“Viewed as a whole, the problem of ageing is no problem at all. It is only the pessimistic way of looking at a great triumph of civilization.” — Frank Notestein
The elderly population in India is second largest in the world, next only to China. According to Population Census 2011, there are nearly 104 million elderly persons (aged 60 years or above) in India; 53 million females and 51 million males and is projected by the UN to increase to 137 million by 2021. The old age dependency ratio is gradually increasing in both rural and urban areas. Some of the major characteristics of ageing in India are: feminization of ageing, the high growth of oldest-old (80+ years) compared to young-old (60-69 years) and increase in their vulnerability.
In spite of being the most respected segment, according to the Indian culture, Indian elderly is still in one of the worst state in the world. Due to non-availability of any effective and affordable long-term pension plan, provident funds and health insurance, Indian elderly is hugely dependent on their children and family members for living. This situation is even more horrific in rural areas where there is poor accessibility of healthcare services and economic resources for elderly. Living conditions and quality of life is highly variable across the length and breadth of India. At one end of spectrum is the elderly population living in metro cities and affluent urban areas of smaller towns where they have access to better, effective, timely and affordable healthcare and have a financial resource by the means of robust pension plans, provident funds and health insurance as well as support from their family and children. They also have better recreational facilities and support system. While, on the other end of the spectrum is elderly population from villages, small towns, slums and poor areas of metropolitans where they are not as lucky to have access to any of the above mentioned facilities by the virtue of them being a not-so-important vote-bank for political parties.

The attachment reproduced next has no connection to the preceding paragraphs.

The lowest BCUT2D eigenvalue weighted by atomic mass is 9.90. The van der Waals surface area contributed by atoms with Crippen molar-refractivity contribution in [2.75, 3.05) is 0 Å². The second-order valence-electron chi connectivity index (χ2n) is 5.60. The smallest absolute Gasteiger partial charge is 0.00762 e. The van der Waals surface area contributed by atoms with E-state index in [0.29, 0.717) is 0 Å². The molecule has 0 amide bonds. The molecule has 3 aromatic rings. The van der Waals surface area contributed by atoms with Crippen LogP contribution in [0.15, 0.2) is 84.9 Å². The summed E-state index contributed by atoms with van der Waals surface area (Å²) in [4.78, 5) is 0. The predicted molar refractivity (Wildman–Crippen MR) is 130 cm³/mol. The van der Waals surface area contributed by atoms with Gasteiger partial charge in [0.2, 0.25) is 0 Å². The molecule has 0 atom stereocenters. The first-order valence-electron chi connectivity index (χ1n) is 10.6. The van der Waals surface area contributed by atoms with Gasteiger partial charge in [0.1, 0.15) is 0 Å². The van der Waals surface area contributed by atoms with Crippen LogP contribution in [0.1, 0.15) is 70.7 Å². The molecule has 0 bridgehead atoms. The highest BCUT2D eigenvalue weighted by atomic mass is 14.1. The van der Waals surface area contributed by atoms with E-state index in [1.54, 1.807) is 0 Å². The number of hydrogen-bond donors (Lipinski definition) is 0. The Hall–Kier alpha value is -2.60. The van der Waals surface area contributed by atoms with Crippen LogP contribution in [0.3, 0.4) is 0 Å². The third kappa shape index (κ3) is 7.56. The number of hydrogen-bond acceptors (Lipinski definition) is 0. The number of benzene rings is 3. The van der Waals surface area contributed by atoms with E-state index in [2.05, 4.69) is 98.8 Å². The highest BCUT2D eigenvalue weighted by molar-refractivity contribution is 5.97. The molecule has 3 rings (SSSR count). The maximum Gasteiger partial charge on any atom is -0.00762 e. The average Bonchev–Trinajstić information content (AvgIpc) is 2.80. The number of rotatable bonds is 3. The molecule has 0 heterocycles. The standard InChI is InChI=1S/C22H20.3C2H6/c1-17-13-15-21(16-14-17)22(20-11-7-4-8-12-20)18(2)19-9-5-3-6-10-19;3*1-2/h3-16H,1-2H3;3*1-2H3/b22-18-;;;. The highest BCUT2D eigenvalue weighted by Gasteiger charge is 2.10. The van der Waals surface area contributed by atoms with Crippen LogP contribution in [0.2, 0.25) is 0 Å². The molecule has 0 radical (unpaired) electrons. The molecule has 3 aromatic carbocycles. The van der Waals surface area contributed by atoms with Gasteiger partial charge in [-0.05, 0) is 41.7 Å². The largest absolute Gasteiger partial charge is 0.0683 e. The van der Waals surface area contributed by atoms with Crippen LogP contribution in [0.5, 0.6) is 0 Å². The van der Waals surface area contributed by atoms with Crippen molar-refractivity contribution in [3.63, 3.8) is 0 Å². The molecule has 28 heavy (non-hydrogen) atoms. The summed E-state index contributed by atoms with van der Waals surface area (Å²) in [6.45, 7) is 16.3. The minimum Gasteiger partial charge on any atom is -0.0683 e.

Elderly population is particularly susceptible to innumerous old-age problems and medical conditions and thus require special healthcare attention. Diseases like cataract, cardiovascular diseases, diabetes, cancer, osteoporosis, deafness and loco-motor system degeneration along with increased susceptibility to accidents are some of the medical conditions affecting elderly. Mental conditions like Alzheimer’s disease, Parkinson’s disease, dementia, emotional and sexual adjustment disorders are also specific to old age.
“Old age should be viewed from the participation of the continuity of roles and functions than from the perspective of disengagement or withdrawal.”
In the current scenario, where elderly population is going to be a major chunk of India’ population in near future with an increased demand for better health facility and economic sustainability, the government needs to devise a comprehensive care package that includes promotive, preventive, curative and rehabilitative services in the area of health needs to be worked out for holistic promotion of health among the older people.
Research and development needs to be started in the area of clinical gerontology, geriatrics, experimental gerontology, geriatric gynaecology and geriatric psychiatrics with focus on demands and solutions specific to Indian elderly. Priority areas need to be assessed with a methodical approach including multi-disciplinary and intersectoral coordination should be evolved that could cater to healthcare, economic sustainability and recreational options for the elderly. Also, public private partnership with agencies that have already gained enough experience in the field, like HelpAge India, Harmony India and The NGO Committee on Ageing, needs to be built and worked upon.
Ageism is stereotyping and discrimination on the basis of a person’s age. It is harmful for the whole community and nation when not brought into focus. As quoted by St Simon, “The golden age is before us, not behind us”, we need to care for our elderly in order to care for the future of India.
The writer, Ankit Raj, is a Final Year MBBS student at Kasturba Medical College, Manipal.
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